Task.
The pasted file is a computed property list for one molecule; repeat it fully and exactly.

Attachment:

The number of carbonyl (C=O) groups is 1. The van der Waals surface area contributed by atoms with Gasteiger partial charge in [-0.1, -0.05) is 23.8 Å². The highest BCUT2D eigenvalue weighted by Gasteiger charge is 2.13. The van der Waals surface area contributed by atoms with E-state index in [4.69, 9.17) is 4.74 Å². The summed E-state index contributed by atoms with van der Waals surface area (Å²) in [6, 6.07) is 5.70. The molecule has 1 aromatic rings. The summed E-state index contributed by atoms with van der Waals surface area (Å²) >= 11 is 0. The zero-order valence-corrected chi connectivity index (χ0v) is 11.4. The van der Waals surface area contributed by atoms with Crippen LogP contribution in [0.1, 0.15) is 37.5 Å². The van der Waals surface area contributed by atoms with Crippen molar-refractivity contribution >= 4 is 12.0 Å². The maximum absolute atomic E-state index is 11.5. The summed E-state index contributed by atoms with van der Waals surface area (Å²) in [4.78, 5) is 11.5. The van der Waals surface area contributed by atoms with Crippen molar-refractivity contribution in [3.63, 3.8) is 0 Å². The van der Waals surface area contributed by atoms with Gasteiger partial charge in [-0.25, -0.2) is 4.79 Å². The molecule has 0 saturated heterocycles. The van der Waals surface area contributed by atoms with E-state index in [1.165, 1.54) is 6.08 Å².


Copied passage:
The number of carbonyl (C=O) groups is 1. The van der Waals surface area contributed by atoms with Gasteiger partial charge in [-0.1, -0.05) is 23.8 Å². The highest BCUT2D eigenvalue weighted by Gasteiger charge is 2.13. The van der Waals surface area contributed by atoms with E-state index in [4.69, 9.17) is 4.74 Å². The summed E-state index contributed by atoms with van der Waals surface area (Å²) in [6, 6.07) is 5.70. The molecule has 1 aromatic rings. The summed E-state index contributed by atoms with van der Waals surface area (Å²) >= 11 is 0. The zero-order valence-corrected chi connectivity index (χ0v) is 11.4. The van der Waals surface area contributed by atoms with Crippen LogP contribution in [0.1, 0.15) is 37.5 Å². The van der Waals surface area contributed by atoms with Crippen molar-refractivity contribution >= 4 is 12.0 Å². The maximum absolute atomic E-state index is 11.5. The summed E-state index contributed by atoms with van der Waals surface area (Å²) in [4.78, 5) is 11.5. The van der Waals surface area contributed by atoms with Crippen molar-refractivity contribution in [3.63, 3.8) is 0 Å². The van der Waals surface area contributed by atoms with Gasteiger partial charge in [-0.25, -0.2) is 4.79 Å². The molecule has 0 saturated heterocycles. The van der Waals surface area contributed by atoms with E-state index in [1.165, 1.54) is 6.08 Å².